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Bristol St George is an Ecclesiastical Parish in the county of Gloucestershire, created in 1756 from part of Bristol St Philip and St Jacob Ancient Parish.
Other places in the parish include: Bristol St Mary Fishponds.
Parish church: St George
Parish registers begin: 1759; Separate registers exist for Bristol St Mary Fishponds: 1836
Nonconformists include: Baptist, Primitive Methodist, Wesleyan Methodist, Wesleyan Methodist Association, and Wesleyan Methodist Reform. The following non-Church of England denominations were located somewhere in Bristol, but the exact parish has not been identified: Calvinistic Methodist, Christians, French Protestant, Jewish, Moravian/United Brethren, Presbyterian, Society of Friends/Quaker, Swedenborgian/New Jerusalem/New Church, and Unitarian.
Parishes adjacent to Bristol St. George
The Imperial Gazetteer of England & Wales 1870
GEORGE (St.), a parish and a sub-district in Clifton district, Gloucester. The parish lies on the river Avon, near the West Midland and the Great Western railways, 2 miles E of Bristol; contains the hamlets of Easton, Two-Mill-Hill, and Whitehall; and has a post office under Bristol. Acres, 1,831. Real property, £22,419, of which £2,210 are in mines, and £103 in quarries. Pop. in 1851, 8,905; in 1861, 10,276. Houses, 2,120. The property is much subdivided. A considerable extent of land is disposed in market-gardens. The living is a vicarage in the diocese of Gloucester and Bristol. Value, £530. Patron, the Rev. T. N. Grigg. The church consists of nave, aisles, and chancel, with embattled tower. The vicarages of Lower Easton and Two-mile-Hill are separate benefices. There are five dissenting chapels, four public schools, a school-charity with £36, and other charities with £26. The sub-district is conterminate with the parish.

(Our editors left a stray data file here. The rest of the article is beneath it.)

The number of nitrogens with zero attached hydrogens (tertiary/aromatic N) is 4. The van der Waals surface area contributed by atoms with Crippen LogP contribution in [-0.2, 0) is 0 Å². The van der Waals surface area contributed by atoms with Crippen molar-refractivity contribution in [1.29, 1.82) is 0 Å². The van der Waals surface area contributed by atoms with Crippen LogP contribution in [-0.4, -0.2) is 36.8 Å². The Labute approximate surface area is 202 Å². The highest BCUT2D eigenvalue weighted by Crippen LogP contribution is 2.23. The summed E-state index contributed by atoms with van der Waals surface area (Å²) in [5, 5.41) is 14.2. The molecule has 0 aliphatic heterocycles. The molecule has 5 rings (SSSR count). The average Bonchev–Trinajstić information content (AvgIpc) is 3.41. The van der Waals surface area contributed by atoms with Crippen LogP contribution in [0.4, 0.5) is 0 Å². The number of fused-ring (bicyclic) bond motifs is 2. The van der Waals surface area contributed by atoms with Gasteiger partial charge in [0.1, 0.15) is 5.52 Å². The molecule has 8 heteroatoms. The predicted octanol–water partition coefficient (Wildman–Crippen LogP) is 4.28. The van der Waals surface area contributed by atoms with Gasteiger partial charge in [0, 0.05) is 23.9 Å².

Source: The Imperial Gazetteer of England & Wales [Wilson, John M]. A. Fullarton & Co. N. d. c. [1870-72].
A Topographical Dictionary of Great Britain and Ireland 1833
George, St. co. Gloucester.
P. T. Bristol (114) 2m. E. Pop. 5334.
A parish in the hundred of Barton Regis; living, a vicarage in the archdeaconry of Dorset and diocese of Bristol; valued in K. B. 7l. 5s. 7½d.; patron; (1829) H. Llewellen, Esq. The church is a spacious and plain modern building, with a large square tower, seventy-two feet high. In the neighbourhood is a small dwelling-house, formerly a Roman Catholic chapel it is still called St. Anthony’s chapel.
Source: A Topographical Dictionary of Great Britain and Ireland by John Gorton. The Irish and Welsh articles by G. N. Wright; Vol. II; London; Chapman and Hall, 186, Strand; 1833.
- County: Gloucestershire
- Civil Registration District: Clifton
- Probate Court: Court of the Bishop of Bristol (Episcopal Consistory)
- Diocese: Gloucester and Bristol
- Rural Deanery: Bristol
- Poor Law Union: Clifton
- Hundred: Barton Regis
- Province: Canterbury